Banks Violette

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Banks Violette
Born 1973
Ithaca, New York
Nationality American
Field Sculpture, Installation art
Training School of the Visual Arts, Columbia University
Movement New Gothic Art

Banks Violette (born 1973) is an artist based in New York.

Biography[edit]

Violette was born in Ithaca, New York and studied at the School of the Visual Arts in New York earning at BFA in 1998, and graduated with an MFA from Columbia University in 2000.

Work[edit]

I'm interested in a visual language that's over-determined, exhausted, or just over-burdened by meaning. The heavy-handed one-to-one of 'black-equals-wrong' is incredibly interesting to me -- less as something that has a meaning in itself, but more in how those visual codes can somehow become reanimated. That's constant throughout my work. All those images are like zombies -- they're stripped of vitality, yet sometimes they get life back in them ... and. like zombies, usually something goes wrong when they wake up again. - Banks Violette[1]

Violette’s work has shown internationally at galleries and museums including the Whitney Museum of American Art in New York, the Yerba Buena Center for the Arts in San Francisco, Schirn Kunsthalle Frankfurt, Museum Boijmans van Beuningeng in Rotterdam, the Migros Museum in Zurich. He participated in the “Greater New York” exhibition at PS1 Center for Contemporary Art in New York and “USA Today” at the Royal Academy in London. His work is featured in several prominent collections including the Musee d’Arte Moderne et Contemporain Geneva, Museum of Contemporary Art, Los Angeles, the Saatchi Gallery in London, and MOMA and the Guggenheim Museum, both in New York. He is represented by Team Gallery in New York, Blum & Poe in Los Angeles, Maureen Paley Gallery in London and Galerie Thaddaeus Ropac in Salzburg.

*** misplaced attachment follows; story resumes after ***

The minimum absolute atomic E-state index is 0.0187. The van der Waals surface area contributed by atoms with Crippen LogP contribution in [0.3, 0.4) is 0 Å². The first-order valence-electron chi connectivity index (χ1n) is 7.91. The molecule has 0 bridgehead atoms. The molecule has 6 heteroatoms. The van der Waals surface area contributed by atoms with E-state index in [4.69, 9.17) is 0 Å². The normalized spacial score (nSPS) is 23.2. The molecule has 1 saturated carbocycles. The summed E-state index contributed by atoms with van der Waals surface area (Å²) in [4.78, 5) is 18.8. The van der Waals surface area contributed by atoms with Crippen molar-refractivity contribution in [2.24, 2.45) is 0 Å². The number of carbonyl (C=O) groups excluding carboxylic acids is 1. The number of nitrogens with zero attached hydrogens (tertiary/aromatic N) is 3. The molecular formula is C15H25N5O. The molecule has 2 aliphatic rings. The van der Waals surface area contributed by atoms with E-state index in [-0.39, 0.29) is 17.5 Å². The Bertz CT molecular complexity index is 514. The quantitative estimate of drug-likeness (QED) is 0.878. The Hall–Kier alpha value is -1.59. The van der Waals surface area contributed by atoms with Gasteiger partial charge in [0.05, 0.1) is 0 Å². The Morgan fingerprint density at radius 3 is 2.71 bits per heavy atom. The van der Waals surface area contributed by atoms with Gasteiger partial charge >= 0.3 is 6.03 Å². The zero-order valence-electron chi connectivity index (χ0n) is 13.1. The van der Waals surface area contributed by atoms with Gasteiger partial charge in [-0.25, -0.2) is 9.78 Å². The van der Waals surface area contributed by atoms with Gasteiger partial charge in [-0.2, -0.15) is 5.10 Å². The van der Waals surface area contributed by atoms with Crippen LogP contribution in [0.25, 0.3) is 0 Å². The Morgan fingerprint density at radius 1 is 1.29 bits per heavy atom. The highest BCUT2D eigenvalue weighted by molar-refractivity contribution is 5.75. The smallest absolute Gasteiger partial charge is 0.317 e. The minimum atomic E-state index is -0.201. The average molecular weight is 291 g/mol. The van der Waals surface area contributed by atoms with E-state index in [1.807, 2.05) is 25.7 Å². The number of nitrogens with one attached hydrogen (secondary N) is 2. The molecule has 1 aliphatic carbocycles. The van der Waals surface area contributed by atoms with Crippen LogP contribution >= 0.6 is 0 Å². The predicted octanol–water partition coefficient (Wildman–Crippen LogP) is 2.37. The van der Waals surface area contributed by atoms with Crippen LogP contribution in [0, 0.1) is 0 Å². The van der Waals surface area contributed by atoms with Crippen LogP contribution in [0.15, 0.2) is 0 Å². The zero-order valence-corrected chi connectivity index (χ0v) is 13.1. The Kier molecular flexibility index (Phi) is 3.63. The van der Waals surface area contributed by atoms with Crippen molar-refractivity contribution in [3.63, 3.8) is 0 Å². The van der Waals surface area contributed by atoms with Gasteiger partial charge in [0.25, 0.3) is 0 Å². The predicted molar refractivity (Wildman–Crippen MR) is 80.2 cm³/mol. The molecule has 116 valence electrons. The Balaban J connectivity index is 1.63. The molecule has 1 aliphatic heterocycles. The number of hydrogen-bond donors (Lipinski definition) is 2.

Death metal, ritual murder and teenage suicide are starting points for Banks Violette. His work is notable for combining references to excess from youth culture with minimalist form, often using glossy black and ghostly white materials. Citing examples where musical lyrics become instigating factors to real-life violence, Violette refers to an over-identification with fiction, where fantasy and reality are blurred. For example, for his first solo museum exhibition at the Whitney Museum of American Art in New York, May 27-Oct. 2, 2005, Violette erected a life-sized recreation of a burned-out church on a black stage, inspired by an image from the cover of a black metal record and surrounded by a 5.1 surround score composed by Thorns Ltd consisting of a varied backdrop of ambiences ( www.thornsltd.no ). According to Violette, the inspiration of the piece was a series of instances of arson committed by rival metal enthusiasts in Norway, which culminated in the 1993 knife murder of Øystein Aarseth, guitarist of the black metal band Mayhem by Varg Vikernes of the band Burzum.[2]

Violette continues to make work, frequently using collaboration as a springboard for his new installations. Stephen O'Malley of Sunn O))) provided the soundtrack for Violette's 2007 double show at Team Gallery and Gladstone Gallery in New York.[3]

Banks Violette is represented by Maureen Paley in London.

Violette's work has been described, by Francesca Gavin, as New Gothic Art.[4]

References[edit]

  1. ^ Francesca Gavin, "The Art of Fear", Dazed & Confused, volume 2, issue 66, October 2008, p. 157.
  2. ^ Artnet Magazine
  3. ^ Rosenberg, Karen (June 25, 2007). "Renouncing the Dark Arts". New York. Retrieved June 5, 2010. 
  4. ^ Francesca Gavin, "The Art of Fear", Dazed & Confused, volume 2, issue 66, October 2008, p. 155.

External links[edit]